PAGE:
Indian authorities have also frequently used India’s primary anti-terrorism law, the Unlawful Activities (Prevention) Act (UAPA), to arbitrarily arrest and detain human rights defenders and activists.
The law was introduced in 2004 as a reform to the stringent Prevention of Terrorism Act, but the government amended it in 2008, 2012 and 2019 to include several problematic provisions of the Prevention of Terrorism Act.
These include its broad definition of “terrorist act”, the reversal of the presumption of innocence, and provisions for prolonged detention without trial or charge.
To meet FATF membership requirements, India amended the Unlawful Activities (Prevention) Act in 2012 to include threats to economic security and to bring the definition of “person” chargeable under that law in line with international and international law. -Extended to government organizations also.
India’s 2019 amendment extended the applicability of the law to organizations and groups as well as individuals.
Anti-terrorism financing provisions of the Unlawful Activities (Prevention) Act have been misused against several student activists who organized protests against the Citizenship Amendment Act.
The government accused students of “organizing” the February 2020 Delhi riots, which left at least 53 people dead, mostly Muslims; and used the law against 16 human rights activists, eight of whom have been detained without trial since 2018 in the Bhima Koregaon case.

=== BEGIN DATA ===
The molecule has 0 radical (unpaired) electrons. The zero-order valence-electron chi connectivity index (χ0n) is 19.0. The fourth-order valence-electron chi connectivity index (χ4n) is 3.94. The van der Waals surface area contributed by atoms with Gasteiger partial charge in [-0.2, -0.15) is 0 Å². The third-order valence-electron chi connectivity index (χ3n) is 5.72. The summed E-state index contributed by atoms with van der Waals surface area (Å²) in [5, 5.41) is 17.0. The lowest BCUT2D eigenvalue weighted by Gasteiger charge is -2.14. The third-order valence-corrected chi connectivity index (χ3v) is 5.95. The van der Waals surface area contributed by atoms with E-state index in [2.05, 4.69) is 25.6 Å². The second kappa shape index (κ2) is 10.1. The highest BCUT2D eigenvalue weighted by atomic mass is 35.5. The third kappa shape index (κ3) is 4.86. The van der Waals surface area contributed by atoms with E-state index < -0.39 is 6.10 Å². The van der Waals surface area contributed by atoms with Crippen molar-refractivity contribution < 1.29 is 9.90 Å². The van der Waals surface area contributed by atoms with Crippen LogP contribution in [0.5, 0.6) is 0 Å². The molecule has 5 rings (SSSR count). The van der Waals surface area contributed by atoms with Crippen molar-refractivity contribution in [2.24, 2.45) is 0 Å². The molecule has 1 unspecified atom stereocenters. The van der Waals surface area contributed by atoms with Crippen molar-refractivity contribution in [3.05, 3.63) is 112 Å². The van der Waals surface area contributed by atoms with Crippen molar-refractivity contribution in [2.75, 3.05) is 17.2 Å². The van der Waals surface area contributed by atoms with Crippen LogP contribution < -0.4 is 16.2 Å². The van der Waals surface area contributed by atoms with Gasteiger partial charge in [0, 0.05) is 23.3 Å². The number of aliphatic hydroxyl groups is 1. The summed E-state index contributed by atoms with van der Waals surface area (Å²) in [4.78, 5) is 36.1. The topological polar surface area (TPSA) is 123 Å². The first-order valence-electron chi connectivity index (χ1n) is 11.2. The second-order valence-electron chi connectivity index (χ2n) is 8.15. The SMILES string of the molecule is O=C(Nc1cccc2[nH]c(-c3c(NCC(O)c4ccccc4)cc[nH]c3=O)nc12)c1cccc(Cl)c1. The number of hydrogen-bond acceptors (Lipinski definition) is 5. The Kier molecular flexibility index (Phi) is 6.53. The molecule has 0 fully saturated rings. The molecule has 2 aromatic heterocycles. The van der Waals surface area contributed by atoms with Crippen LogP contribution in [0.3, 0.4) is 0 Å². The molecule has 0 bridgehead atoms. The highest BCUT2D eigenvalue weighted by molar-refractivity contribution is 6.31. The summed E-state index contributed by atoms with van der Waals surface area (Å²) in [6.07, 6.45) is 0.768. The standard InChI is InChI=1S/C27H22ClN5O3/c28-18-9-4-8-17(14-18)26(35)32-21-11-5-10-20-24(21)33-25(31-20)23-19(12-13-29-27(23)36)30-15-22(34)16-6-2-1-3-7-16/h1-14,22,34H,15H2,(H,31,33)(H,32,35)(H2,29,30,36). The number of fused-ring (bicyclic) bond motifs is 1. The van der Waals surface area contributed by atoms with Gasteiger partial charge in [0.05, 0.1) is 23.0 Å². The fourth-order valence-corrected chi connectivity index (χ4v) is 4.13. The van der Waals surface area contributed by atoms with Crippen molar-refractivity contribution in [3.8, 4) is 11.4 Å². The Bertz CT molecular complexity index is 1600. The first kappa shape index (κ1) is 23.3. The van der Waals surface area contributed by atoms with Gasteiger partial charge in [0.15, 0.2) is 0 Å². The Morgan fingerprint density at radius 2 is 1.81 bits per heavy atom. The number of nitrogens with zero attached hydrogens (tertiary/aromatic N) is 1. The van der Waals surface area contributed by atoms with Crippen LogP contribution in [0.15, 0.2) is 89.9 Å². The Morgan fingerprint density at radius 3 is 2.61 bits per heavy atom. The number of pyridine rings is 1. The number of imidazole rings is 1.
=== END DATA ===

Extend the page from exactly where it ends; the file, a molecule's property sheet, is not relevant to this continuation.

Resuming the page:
11% cases were closed due to lack of evidence
Anti-terrorist financing and other provisions have also been misused to detain prominent Kashmiri human rights activist Khurram Pervez, who is the program coordinator of the Jammu Kashmir Coalition of Civil Society, and Irfan Mehraj, a journalist associated with the coalition.
Despite increased use of the Unlawful Activities Prevention Act, only 2.2% of cases registered under the law from 2016 to 2019 resulted in court conviction.
Police closed about 11% of the cases due to lack of evidence, while the rest remained pending.
The delay in filing charges in these cases and the acquittal of many people shows that the government is using anti-terrorism laws to detain critics for years and the judicial process to harass and punish government critics. Doing it as a tool.
The Government of India also enacted the 2002 Prevention of Money Laundering Act (PMLA) to meet the membership conditions set by FATF. In recent years, authorities have used the law to attack, intimidate, and harass human rights defenders, activists, and non-profit organizations by supplementing charges under the FCRA, freezing their assets, and burdening them with stringent bail conditions. it used.
Amnesty International India has been subject to action under PMLA by freezing its bank accounts in September 2020, which has halted its work for the last three years without even getting funds to secure effective legal representation Is.
“India’s three laws together create a dangerous arsenal with debilitating consequences for civil society and human rights activists,” said Meenakshi Ganguly, deputy Asia director at Human Rights Watch.
“The FATF must not allow the Indian government to exploit the organization’s recommendations for its own political purposes – to silence all forms of dissent.”